Adele Dejak at the Sulger-Buel Lovell Gallery

Adele Dejak at the Sulger-Buel Lovell Gallery

I had the pleasure of being invited to view the work of African Luxury Jewellery designer Adele Dejak at the Sulger Buel Lovell Gallery. The gallery specialises in contemporary African art and has played host to a number of contemporary artists. Looking at Adele Dejak’s jewellery it wasn’t a surprise that she would choose a space such as this one to showcase her work.

Bold, beautiful, statement pieces, each design is like a sculpture in itself, a work of art not to be compared with another. African luxury at its best, this designer is a true artisan exploring the rich, elegant, bold heritage of Africa with no Ankara print in sight.

As a designer and lecturer myself, I had been growing tired of seeing the rise of African design and influence being reduced to just prints. Although prints specifically Ankara prints are a big part of our aesthetic it’s not the only thing that defines the continent, just ask Picasso, Matthew Williamson, Malene Birger and many contemporary artists and designers who continue to draw inspiration from the beautiful continent.

The Nigerian-born designer sources her materials from all over Africa, from brass to leather to Ankole cow horn. The Ankole cow is a by-product of the beef industry in Uganda. It is found exclusively in Uganda and its highly versatile and comes in a range of natural colours, varying from ivory to brown. The brand is at the forefront of ethical and sustainable design. The brand is built on Adele’s commitment to rebrand Africa as she continues to design beautiful, high-end jewellery and interior bespoke home products that define authentic luxury.

I have become a huge fan of her work and need some of her pieces in my wardrobe asap. It is a definite must buy for the Autumn/Winter season. Check out the shop on her website and get your fix. (Adele Dejak)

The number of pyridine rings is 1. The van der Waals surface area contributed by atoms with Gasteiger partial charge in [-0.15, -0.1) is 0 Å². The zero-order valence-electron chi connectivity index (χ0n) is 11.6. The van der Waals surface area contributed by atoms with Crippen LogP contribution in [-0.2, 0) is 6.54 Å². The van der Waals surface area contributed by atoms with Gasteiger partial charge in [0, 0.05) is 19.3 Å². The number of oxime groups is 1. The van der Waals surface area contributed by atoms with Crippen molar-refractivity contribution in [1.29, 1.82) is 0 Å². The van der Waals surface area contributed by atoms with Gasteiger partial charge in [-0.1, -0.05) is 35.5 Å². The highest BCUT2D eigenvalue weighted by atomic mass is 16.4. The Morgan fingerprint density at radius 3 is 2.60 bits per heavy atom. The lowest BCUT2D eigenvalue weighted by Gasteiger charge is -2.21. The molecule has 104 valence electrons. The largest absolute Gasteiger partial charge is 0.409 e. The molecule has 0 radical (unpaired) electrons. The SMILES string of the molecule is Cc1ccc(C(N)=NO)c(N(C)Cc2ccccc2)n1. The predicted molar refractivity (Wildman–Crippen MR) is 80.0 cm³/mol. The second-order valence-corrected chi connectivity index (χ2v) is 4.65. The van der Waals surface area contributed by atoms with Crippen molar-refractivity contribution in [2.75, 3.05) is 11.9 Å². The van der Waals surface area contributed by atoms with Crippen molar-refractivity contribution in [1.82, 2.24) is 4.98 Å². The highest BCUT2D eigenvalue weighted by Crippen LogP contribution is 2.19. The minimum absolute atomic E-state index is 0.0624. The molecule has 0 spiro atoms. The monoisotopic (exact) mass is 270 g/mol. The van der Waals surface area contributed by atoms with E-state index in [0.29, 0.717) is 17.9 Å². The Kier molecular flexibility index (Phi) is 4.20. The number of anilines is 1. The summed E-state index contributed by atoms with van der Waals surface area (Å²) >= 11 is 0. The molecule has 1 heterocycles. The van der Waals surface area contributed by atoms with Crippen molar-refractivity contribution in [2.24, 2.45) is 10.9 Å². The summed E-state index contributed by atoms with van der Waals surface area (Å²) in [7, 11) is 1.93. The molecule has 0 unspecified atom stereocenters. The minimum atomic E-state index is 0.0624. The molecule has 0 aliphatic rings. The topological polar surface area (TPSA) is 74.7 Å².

Thank you for stopping by, please let me know what you think. I would love to hear from you.



Photography by Mister Benson
  • iSerenaDiouf

    I too agree seeing African Art without print in someway refreshing. It demonstrates range and diversity. Love x

    • colsonstyletheory

      Yes precisely, and Africa is the continent of diversity its soO rich in culture. I just think designers need to explore a bit more and events such as African Fashion Week and Africa Utopia need to be more selective in their choice of designers showcasing. I LOVE Ankara prints but thats not all there is. Here are great examples of African designers / labels I am loving at the moment some have revamped the Ankara prints and given it new life. Orange Culture, Jewel by Lisa, Christie Brown, Maxhosa, Duro Olowu, Loza Maleombho, Andrea Iyamah.

      Lol, can you tell this is a subject i’m passionate about?

  • John Lambert

    Amazing pics Rita, were they taken with your phone or did one of your awesome friends let you use one of theirs? lol, only joking, the skill is choosing the best angles, lighting etc Great job!

  • COG

    Wow, her stuff is amazing. You’re right about the use of Ankara (or its overuse). There is definitely so much more that we need to show. Checking out her website now.